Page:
Last Updated on by
Imagine there were only two main strategies that could help you save for retirement. One of those strategies involves myriad fees and underlying costs that chip away at your returns year after year, while the other is remarkably inexpensive and easy-to-understand.
Knowing these details and these details alone, which option would you choose?
Obviously, most people would go with the latter strategy – the one with low costs and overhead. Right?
Sadly, that isn’t always the case. In the complex world of investments, financial advisors, funds, and fees, few people really understand what they’re paying for account management and how it can impact their returns over the long haul.
That’s why it’s important to know how many fees you’re paying for portfolio management, trades, and everything else. After that, you need to know what percentage of your portfolio these fees eat up.
Investing for the Long Haul: Fees to Understand
Depending on the type of investments you hold onto and who you use to manage your portfolio, any number of fees could be dragging down your bottom line.
While some are necessary and well worth it, others could be easily minimized if you were willing to change your investing strategy up a bit. Some common fees you should know and understand include:
- 401(k) Management Fees – These fees, often referred to as expense ratio fees, are charged by the firm hired to manage your 401(k). If your plan is sponsored by an employer, this might be out of your hands altogether. They could run anywhere from .5% to 2%, with the difference between those two percentages costing you big time.
- Financial Advisory Service Fees – Whether you’re using a personal financial advisor or a robo-advisor, you’re forking over a percentage of your portfolio over for their services. If you’re using a robo-advisor like Betterment, you may pay as little as .15% if you have at least $100,000 invested. With less than $10,000 invested, on the other hand, you’ll pay .35%. A study from Personal Capital found that average advisory fees from the big brokerage companies ranged from 0.82% up to 1.53%.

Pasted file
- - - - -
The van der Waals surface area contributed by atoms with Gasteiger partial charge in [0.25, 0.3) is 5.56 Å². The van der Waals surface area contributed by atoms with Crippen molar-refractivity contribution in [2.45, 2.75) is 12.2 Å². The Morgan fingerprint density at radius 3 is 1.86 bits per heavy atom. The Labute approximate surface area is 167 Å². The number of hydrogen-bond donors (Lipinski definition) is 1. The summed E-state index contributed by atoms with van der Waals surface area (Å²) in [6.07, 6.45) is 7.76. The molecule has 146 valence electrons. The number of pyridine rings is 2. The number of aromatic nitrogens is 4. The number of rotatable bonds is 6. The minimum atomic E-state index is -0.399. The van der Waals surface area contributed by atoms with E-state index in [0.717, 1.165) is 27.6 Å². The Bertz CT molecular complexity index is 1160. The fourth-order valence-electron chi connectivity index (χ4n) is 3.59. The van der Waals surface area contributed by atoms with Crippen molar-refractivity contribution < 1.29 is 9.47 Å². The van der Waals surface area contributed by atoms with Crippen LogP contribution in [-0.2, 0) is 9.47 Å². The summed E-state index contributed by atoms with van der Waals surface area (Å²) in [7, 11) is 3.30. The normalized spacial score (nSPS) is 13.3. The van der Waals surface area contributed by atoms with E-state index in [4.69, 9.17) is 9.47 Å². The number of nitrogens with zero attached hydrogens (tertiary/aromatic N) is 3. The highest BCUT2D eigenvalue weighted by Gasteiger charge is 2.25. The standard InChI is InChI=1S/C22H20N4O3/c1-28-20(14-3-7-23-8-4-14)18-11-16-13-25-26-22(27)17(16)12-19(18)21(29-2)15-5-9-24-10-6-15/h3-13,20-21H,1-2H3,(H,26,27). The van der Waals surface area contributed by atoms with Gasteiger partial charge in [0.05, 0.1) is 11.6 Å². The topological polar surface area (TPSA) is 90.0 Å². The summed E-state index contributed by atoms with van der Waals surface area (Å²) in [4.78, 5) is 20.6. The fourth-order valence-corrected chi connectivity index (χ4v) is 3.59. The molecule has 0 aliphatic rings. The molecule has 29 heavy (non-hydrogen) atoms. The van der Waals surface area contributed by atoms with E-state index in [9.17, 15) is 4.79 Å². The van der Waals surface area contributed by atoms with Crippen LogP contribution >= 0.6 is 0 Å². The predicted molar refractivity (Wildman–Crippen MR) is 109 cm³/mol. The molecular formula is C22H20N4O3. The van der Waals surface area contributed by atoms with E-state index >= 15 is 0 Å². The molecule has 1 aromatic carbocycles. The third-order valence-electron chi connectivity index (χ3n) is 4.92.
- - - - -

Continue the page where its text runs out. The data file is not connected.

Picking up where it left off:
- Fees for your Underlying Investments – Even when you pay a professional to manage your portfolio, you’ll pay fees that cover the administration of your underlying investments. These can include mutual fund fees, fees for ETFs, or fees for any annuities you have. These fees are highly dependent on the investment at hand.
- Load fees – Some mutual funds charge front-end of back-end loads that serve as a type of sales charge. These loads can be anywhere from 3-7%, resulting in soaring out-of-pocket costs in some cases. According to an analysis from Sam Dogen of Financial Samurai, the popular American Funds, charges a front load fee of 5.75% – and that’s in addition to a high ongoing expense ratio. “If you invested $100,000 in AGTHX, you would have to pay an up front fee of $5,750, and then an ongoing expense ratio of 0.65% a year,” notes Dogen. “That’s kind of nuts, especially if you decide the fund is not for you the following year.”
- Transaction Fees – Typical transaction-related costs involved in investing include trading fees and brokerage commissions. If you trade often, these costs can be minimized by choosing a low-cost brokerage platform that doesn’t charge an arm and a leg. Scottrade, for example, is famous for charging just $7 per trade.